The Genomic Landscape of Prostate Cancer
AbstractBy the age of 80, approximately 80% of men will manifest some cancerous cells within their prostate, indicating that prostate cancer constitutes a major health burden. While this disease is clinically insignificant in most men, it can become lethal in others. The most challenging task for clinicians is developing a patient-tailored treatment in the knowledge that this disease is highly heterogeneous and that relatively little adequate prognostic tools are available to distinguish aggressive from indolent disease. Next-generation sequencing allows a description of the cancer at an unprecedented level of detail and at different levels, going from whole genome or exome sequencing to transcriptome analysis and methylation-specific immunoprecipitation, followed by sequencing. Integration of all these data is leading to a better understanding of the initiation, progression and metastatic processes of prostate cancer. Ultimately, these insights will result in a better and more personalized treatment of patients suffering from prostate cancer. The present review summarizes current knowledge on copy number changes, gene fusions, single nucleotide mutations and polymorphisms, methylation, microRNAs and long non-coding RNAs obtained from high-throughput studies. View Full-Text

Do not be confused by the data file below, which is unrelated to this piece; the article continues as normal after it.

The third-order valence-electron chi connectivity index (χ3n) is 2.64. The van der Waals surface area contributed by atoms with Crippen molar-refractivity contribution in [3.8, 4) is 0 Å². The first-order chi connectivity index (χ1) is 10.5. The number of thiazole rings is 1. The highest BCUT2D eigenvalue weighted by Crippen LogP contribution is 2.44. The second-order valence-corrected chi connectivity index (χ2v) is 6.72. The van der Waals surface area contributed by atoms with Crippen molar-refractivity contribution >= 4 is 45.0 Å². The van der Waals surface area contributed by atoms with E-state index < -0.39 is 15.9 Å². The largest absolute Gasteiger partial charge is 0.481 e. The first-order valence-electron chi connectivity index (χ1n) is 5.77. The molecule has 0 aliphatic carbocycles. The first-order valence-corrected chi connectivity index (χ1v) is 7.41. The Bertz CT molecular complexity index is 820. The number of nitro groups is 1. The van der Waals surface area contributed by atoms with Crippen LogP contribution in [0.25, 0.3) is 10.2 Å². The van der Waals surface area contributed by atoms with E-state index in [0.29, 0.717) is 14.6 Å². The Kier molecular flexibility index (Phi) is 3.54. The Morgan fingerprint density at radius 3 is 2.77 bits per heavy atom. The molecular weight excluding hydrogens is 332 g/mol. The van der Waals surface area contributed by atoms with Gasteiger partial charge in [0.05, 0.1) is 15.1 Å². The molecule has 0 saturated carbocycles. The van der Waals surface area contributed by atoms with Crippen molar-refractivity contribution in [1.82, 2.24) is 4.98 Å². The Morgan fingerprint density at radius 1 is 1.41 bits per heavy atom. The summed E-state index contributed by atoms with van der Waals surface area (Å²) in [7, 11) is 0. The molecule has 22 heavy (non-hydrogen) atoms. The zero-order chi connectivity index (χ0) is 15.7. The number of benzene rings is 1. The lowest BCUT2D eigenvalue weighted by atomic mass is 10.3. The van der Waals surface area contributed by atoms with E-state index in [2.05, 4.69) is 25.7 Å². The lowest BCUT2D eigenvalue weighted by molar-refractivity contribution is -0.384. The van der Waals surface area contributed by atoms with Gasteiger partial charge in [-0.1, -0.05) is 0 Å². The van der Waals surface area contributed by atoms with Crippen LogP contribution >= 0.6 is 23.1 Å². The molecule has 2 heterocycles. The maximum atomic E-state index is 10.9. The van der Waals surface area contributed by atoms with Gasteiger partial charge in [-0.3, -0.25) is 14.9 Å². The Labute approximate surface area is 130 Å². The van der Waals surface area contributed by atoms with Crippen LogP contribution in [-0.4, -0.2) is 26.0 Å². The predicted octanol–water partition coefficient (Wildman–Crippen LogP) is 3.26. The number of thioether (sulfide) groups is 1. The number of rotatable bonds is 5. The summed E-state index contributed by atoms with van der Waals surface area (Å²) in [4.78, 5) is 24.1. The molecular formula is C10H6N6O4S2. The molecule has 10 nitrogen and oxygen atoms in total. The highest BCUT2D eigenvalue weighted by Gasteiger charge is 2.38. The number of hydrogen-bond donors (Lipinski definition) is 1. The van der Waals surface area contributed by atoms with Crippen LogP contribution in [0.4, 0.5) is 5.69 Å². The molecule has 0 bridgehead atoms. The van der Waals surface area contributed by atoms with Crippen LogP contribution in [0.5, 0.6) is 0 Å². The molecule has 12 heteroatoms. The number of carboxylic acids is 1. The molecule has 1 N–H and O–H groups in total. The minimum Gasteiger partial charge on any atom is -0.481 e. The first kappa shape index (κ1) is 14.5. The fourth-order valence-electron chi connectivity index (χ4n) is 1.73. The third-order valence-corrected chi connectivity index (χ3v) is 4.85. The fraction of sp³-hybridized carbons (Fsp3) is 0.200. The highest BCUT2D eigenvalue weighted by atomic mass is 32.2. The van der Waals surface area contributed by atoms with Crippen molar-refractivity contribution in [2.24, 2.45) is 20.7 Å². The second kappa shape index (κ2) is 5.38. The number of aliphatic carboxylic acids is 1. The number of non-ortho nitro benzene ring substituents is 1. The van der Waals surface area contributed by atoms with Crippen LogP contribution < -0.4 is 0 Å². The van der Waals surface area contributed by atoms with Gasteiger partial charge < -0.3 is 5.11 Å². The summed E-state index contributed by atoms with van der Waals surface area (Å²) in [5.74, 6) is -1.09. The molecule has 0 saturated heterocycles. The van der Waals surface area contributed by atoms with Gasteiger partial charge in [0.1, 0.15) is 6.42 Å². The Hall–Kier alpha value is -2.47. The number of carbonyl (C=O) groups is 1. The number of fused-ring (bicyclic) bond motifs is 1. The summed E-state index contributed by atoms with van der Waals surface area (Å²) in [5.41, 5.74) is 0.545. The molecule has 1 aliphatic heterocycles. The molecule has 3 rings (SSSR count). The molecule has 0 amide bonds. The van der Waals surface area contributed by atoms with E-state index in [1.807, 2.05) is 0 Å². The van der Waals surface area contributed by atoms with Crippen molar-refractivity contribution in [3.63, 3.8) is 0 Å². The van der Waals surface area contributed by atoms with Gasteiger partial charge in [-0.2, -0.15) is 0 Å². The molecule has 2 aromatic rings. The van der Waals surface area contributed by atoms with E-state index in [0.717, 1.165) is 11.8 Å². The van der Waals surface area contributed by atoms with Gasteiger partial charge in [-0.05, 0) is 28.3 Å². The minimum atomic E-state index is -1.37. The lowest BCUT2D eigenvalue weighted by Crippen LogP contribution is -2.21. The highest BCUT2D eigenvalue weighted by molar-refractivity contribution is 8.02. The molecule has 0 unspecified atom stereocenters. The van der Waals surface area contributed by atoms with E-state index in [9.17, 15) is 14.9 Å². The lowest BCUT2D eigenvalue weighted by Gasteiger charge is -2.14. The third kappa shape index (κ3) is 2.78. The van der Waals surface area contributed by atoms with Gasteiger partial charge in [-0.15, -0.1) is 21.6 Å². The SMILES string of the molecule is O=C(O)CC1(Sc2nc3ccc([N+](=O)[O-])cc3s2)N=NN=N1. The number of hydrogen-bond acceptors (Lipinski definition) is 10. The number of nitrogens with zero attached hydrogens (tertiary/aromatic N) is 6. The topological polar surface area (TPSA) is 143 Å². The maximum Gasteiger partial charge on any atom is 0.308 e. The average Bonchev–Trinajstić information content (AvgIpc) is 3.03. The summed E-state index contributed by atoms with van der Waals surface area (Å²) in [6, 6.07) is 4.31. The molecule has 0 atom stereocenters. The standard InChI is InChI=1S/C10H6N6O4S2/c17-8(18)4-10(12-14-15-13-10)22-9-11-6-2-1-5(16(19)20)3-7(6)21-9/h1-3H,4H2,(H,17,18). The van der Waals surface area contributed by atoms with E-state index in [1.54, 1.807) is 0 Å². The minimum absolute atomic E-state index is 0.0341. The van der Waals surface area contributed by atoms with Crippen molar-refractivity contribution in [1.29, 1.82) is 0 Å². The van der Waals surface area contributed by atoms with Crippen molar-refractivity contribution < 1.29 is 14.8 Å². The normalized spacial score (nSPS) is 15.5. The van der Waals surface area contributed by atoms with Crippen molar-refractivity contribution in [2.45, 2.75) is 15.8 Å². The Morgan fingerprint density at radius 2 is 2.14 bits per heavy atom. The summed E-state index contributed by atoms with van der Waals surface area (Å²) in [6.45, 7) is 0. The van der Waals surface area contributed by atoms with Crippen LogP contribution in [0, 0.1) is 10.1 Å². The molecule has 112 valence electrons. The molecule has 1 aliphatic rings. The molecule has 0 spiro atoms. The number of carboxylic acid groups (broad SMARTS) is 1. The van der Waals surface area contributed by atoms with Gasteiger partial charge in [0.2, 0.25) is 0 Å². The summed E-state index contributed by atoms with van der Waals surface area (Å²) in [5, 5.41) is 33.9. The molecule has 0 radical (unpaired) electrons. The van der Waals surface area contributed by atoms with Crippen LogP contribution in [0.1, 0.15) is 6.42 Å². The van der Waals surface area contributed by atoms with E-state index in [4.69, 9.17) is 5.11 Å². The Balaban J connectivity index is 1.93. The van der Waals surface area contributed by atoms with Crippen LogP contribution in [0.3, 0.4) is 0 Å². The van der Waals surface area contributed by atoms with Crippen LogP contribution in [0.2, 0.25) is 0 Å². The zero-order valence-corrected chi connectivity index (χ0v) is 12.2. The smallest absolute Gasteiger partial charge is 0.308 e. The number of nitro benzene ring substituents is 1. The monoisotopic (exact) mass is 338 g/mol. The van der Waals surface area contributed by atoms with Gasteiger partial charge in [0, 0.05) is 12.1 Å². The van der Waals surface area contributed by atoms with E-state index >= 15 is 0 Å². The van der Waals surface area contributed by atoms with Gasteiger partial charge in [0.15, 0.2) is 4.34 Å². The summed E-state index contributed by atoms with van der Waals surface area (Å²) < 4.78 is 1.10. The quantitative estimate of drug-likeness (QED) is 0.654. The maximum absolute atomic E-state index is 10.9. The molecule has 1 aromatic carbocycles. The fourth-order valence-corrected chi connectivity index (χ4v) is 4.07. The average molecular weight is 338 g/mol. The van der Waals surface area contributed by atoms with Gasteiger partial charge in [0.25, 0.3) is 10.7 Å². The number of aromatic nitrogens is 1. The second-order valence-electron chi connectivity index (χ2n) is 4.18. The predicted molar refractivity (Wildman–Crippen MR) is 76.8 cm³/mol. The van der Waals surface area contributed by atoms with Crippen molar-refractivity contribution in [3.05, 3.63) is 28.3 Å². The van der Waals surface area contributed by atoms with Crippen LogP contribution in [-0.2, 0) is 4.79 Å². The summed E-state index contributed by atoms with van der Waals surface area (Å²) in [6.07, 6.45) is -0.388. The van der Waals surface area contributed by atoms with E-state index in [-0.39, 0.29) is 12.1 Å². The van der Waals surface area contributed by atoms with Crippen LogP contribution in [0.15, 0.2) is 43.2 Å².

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Spans, L.; Clinckemalie, L.; Helsen, C.; Vanderschueren, D.; Boonen, S.; Lerut, E.; Joniau, S.; Claessens, F. The Genomic Landscape of Prostate Cancer. Int. J. Mol. Sci. 2013, 14, 10822-10851.
Spans L, Clinckemalie L, Helsen C, Vanderschueren D, Boonen S, Lerut E, Joniau S, Claessens F. The Genomic Landscape of Prostate Cancer. International Journal of Molecular Sciences. 2013; 14(6):10822-10851.Chicago/Turabian Style
Spans, Lien; Clinckemalie, Liesbeth; Helsen, Christine; Vanderschueren, Dirk; Boonen, Steven; Lerut, Evelyne; Joniau, Steven; Claessens, Frank. 2013. "The Genomic Landscape of Prostate Cancer." Int. J. Mol. Sci. 14, no. 6: 10822-10851.